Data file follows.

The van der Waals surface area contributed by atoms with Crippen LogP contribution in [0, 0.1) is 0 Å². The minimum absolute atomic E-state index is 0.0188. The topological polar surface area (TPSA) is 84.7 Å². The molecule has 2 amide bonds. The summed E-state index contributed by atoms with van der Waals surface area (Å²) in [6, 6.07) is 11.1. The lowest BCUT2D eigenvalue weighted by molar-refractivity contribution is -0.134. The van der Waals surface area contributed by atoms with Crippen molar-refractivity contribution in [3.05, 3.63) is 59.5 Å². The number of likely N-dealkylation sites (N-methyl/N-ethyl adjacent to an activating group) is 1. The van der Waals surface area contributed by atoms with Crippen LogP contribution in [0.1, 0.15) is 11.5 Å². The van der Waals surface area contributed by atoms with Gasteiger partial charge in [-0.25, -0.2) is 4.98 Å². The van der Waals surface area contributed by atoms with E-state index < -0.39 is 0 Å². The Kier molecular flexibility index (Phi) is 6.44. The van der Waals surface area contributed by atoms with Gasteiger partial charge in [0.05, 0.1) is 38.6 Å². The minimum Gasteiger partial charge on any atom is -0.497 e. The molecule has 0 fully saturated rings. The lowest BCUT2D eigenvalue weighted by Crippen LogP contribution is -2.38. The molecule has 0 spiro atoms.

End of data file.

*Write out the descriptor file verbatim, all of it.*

The van der Waals surface area contributed by atoms with Crippen LogP contribution in [0, 0.1) is 0 Å². The minimum absolute atomic E-state index is 0.0188. The topological polar surface area (TPSA) is 84.7 Å². The molecule has 2 amide bonds. The summed E-state index contributed by atoms with van der Waals surface area (Å²) in [6, 6.07) is 11.1. The lowest BCUT2D eigenvalue weighted by molar-refractivity contribution is -0.134. The van der Waals surface area contributed by atoms with Crippen molar-refractivity contribution in [3.05, 3.63) is 59.5 Å². The number of likely N-dealkylation sites (N-methyl/N-ethyl adjacent to an activating group) is 1. The van der Waals surface area contributed by atoms with Crippen LogP contribution in [0.1, 0.15) is 11.5 Å². The van der Waals surface area contributed by atoms with Gasteiger partial charge in [-0.25, -0.2) is 4.98 Å². The van der Waals surface area contributed by atoms with E-state index < -0.39 is 0 Å². The Kier molecular flexibility index (Phi) is 6.44. The van der Waals surface area contributed by atoms with Gasteiger partial charge in [0.05, 0.1) is 38.6 Å². The minimum Gasteiger partial charge on any atom is -0.497 e. The molecule has 0 fully saturated rings. The lowest BCUT2D eigenvalue weighted by Crippen LogP contribution is -2.38. The molecule has 0 spiro atoms.